So, like many of you (you may not like to admit it, but box office numbers... they do not lie), I went, of my own free will and volition, to see Sex and the City 2. In the theater. On opening night. Even though I knew, for a fact, that I would find it intensely, "having surgery without anesthestic" painful. Even though I had passionately hated the first film, and knew from my anxious, peering-through-my-fingers viewing of the previews that the second one promised to be even worse. (When a bit in which the leads make jokes about hot flashes when they are riding on camels through the desert (because, get it, THE DESERT IS HOT) in the bloody previews, you know you're in for quite the bumpy ride. [Insert obvious joke about how riding on camels through the desert is also quite the bumpy ride here.] Even though I knew, from having read all the unvaringly vitrolic reviews that this would quite possibly prove to be one of the worst films of the twenty-first century.
I knew it all, and yet still, I slapped on a little black dress, and sat myself down in an uncomfortable movie theater seat at darkest midnight, and prepared for two and a half hours of no-holds-barred mental torture. I was a lamb to the slaughter. A willing victim, leaning in towards the sacrificial knife, throat submissively bared. I shelled out fifteen of my hard earned dollars (not counting the candy I also needed to purchase to comfort myself through my terror and my tears) to see a film which I knew, with a certainty as sure as death and taxes, that I would whole-heartedly despise.
So... why did I go? Why did I reward Hollywood's crass desire to make buckets and buckets of shining cash rather than maintain any kind of creative integrity with, well, some of my very own shining cash?
Because I loved the show, you see. Loved it, I say. It made me laugh, made me cry, the whole racket. Living in a pop culture in which Bridget Jones and her clones were all too often the most positive representations of single womanhood out there (and I actually like the Bridget Jones books, as well, but that's a story for another blog), SATC felt like a tremendous breath of fresh air. Yes, the show was massively, hugely, vastly problematic. (Unquestioned race and class privilege up the ying-yang, unsettling portrayals of The Gays and transgendered folks, and yes, even troubling representations of the straight single ladies... I could go on... and rest assured, I certainly will do so.)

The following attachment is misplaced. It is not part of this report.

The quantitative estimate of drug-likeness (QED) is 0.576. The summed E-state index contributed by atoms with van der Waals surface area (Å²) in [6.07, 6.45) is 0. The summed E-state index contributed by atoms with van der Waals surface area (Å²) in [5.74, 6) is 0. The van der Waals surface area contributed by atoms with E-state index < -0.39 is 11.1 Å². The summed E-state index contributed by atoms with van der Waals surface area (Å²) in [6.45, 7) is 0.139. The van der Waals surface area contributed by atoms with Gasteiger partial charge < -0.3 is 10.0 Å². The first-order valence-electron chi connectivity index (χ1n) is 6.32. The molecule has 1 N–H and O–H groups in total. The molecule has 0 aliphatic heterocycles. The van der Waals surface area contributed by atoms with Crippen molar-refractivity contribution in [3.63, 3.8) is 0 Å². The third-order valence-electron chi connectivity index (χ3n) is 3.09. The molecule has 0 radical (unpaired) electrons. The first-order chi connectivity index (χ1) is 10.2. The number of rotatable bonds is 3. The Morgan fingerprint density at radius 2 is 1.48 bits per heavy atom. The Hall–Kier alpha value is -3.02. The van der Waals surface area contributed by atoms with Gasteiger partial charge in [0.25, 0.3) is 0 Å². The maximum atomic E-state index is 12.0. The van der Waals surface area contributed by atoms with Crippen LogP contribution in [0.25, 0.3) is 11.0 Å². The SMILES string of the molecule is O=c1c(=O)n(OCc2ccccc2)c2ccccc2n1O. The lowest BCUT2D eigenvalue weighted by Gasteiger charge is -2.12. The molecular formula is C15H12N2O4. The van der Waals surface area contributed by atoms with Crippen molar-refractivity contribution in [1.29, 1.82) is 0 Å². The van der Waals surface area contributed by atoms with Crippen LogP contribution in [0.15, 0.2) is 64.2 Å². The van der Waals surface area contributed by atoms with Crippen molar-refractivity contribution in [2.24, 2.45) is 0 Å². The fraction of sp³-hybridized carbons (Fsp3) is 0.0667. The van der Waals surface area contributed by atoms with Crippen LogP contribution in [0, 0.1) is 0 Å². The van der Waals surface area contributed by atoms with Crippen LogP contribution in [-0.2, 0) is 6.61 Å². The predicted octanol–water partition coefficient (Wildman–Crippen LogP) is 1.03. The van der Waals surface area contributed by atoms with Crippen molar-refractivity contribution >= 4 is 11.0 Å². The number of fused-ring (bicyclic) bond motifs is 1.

But still. It was one of the first TV shows to look the myth of Happily Ever After and Prince Charming dead in the eye and say, "Huh. I'm not so sure about that, actually. Could it be that maybe love isn't easy... or the answer to everything? That you don't actually automatically know when someone is 'The One'? Could it be that there actually is no such person as this perfect, flawless 'One' who is "holding the key to your heart and your dream house"?
The show took the dreary, lazy conventions about how romance narratives were supposed to go - about what romantic comedies were supposed to look like - and spun them like tops. In the movies, when a woman gets proposed to by a man she loves, she is all smiles, tears, and uncomplicated joy. In the series, when Carrie gets proposed to by a man she loves, she throws up, breaks out in a rash, and ends up trashing a wedding dress which eventually winds up in a dumpster.